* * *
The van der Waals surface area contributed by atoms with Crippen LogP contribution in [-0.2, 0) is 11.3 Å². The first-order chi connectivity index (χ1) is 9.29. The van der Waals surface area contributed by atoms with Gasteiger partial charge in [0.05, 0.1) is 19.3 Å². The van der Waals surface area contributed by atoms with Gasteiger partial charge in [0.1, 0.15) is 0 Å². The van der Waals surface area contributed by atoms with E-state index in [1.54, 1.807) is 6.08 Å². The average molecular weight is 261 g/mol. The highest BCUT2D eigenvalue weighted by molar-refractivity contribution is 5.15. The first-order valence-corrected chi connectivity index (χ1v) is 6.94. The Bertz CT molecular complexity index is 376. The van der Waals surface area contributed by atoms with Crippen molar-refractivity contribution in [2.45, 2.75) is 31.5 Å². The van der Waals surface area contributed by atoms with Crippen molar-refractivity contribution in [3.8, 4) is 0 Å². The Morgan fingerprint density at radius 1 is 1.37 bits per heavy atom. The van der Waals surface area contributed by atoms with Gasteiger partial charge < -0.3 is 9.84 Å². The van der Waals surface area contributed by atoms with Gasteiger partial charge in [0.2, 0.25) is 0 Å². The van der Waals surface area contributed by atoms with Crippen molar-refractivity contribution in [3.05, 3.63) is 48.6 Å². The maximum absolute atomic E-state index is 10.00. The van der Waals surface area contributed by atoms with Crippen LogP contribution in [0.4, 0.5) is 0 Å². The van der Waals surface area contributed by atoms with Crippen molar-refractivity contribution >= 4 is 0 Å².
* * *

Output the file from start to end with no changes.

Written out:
The van der Waals surface area contributed by atoms with Crippen LogP contribution in [-0.2, 0) is 11.3 Å². The first-order chi connectivity index (χ1) is 9.29. The van der Waals surface area contributed by atoms with Gasteiger partial charge in [0.05, 0.1) is 19.3 Å². The van der Waals surface area contributed by atoms with Gasteiger partial charge in [0.1, 0.15) is 0 Å². The van der Waals surface area contributed by atoms with E-state index in [1.54, 1.807) is 6.08 Å². The average molecular weight is 261 g/mol. The highest BCUT2D eigenvalue weighted by molar-refractivity contribution is 5.15. The first-order valence-corrected chi connectivity index (χ1v) is 6.94. The Bertz CT molecular complexity index is 376. The van der Waals surface area contributed by atoms with Crippen molar-refractivity contribution in [2.45, 2.75) is 31.5 Å². The van der Waals surface area contributed by atoms with Crippen molar-refractivity contribution in [3.8, 4) is 0 Å². The Morgan fingerprint density at radius 1 is 1.37 bits per heavy atom. The van der Waals surface area contributed by atoms with Gasteiger partial charge < -0.3 is 9.84 Å². The van der Waals surface area contributed by atoms with Gasteiger partial charge in [0.2, 0.25) is 0 Å². The van der Waals surface area contributed by atoms with Crippen molar-refractivity contribution in [3.05, 3.63) is 48.6 Å². The maximum absolute atomic E-state index is 10.00. The van der Waals surface area contributed by atoms with Crippen LogP contribution in [0.4, 0.5) is 0 Å². The van der Waals surface area contributed by atoms with Crippen molar-refractivity contribution >= 4 is 0 Å².